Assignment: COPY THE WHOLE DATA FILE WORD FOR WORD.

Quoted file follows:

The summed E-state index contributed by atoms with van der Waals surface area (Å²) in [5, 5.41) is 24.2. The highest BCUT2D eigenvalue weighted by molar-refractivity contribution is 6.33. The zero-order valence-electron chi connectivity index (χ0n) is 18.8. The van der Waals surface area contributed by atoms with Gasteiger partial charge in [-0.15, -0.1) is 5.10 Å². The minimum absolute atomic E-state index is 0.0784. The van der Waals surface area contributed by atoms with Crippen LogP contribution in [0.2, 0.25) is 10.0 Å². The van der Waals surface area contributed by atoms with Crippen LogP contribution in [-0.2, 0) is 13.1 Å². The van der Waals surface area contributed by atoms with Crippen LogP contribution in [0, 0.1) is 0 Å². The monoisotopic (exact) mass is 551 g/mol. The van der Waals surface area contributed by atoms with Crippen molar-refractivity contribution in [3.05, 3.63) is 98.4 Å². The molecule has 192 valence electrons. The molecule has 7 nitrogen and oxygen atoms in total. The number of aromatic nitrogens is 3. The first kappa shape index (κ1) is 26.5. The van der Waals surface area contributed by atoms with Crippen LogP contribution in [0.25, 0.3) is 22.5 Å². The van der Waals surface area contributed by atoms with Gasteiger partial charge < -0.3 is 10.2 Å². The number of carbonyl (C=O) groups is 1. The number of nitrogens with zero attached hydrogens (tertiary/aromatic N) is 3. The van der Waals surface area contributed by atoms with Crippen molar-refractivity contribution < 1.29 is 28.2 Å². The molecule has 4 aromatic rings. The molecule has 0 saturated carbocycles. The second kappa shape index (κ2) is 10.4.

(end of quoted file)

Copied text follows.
The summed E-state index contributed by atoms with van der Waals surface area (Å²) in [5, 5.41) is 24.2. The highest BCUT2D eigenvalue weighted by molar-refractivity contribution is 6.33. The zero-order valence-electron chi connectivity index (χ0n) is 18.8. The van der Waals surface area contributed by atoms with Gasteiger partial charge in [-0.15, -0.1) is 5.10 Å². The minimum absolute atomic E-state index is 0.0784. The van der Waals surface area contributed by atoms with Crippen LogP contribution in [0.2, 0.25) is 10.0 Å². The van der Waals surface area contributed by atoms with Crippen LogP contribution in [-0.2, 0) is 13.1 Å². The van der Waals surface area contributed by atoms with Crippen LogP contribution in [0, 0.1) is 0 Å². The monoisotopic (exact) mass is 551 g/mol. The van der Waals surface area contributed by atoms with Crippen molar-refractivity contribution in [3.05, 3.63) is 98.4 Å². The molecule has 192 valence electrons. The molecule has 7 nitrogen and oxygen atoms in total. The number of aromatic nitrogens is 3. The first kappa shape index (κ1) is 26.5. The van der Waals surface area contributed by atoms with Crippen LogP contribution in [0.25, 0.3) is 22.5 Å². The van der Waals surface area contributed by atoms with Gasteiger partial charge < -0.3 is 10.2 Å². The number of carbonyl (C=O) groups is 1. The number of nitrogens with zero attached hydrogens (tertiary/aromatic N) is 3. The van der Waals surface area contributed by atoms with Crippen molar-refractivity contribution < 1.29 is 28.2 Å². The molecule has 4 aromatic rings. The molecule has 0 saturated carbocycles. The second kappa shape index (κ2) is 10.4.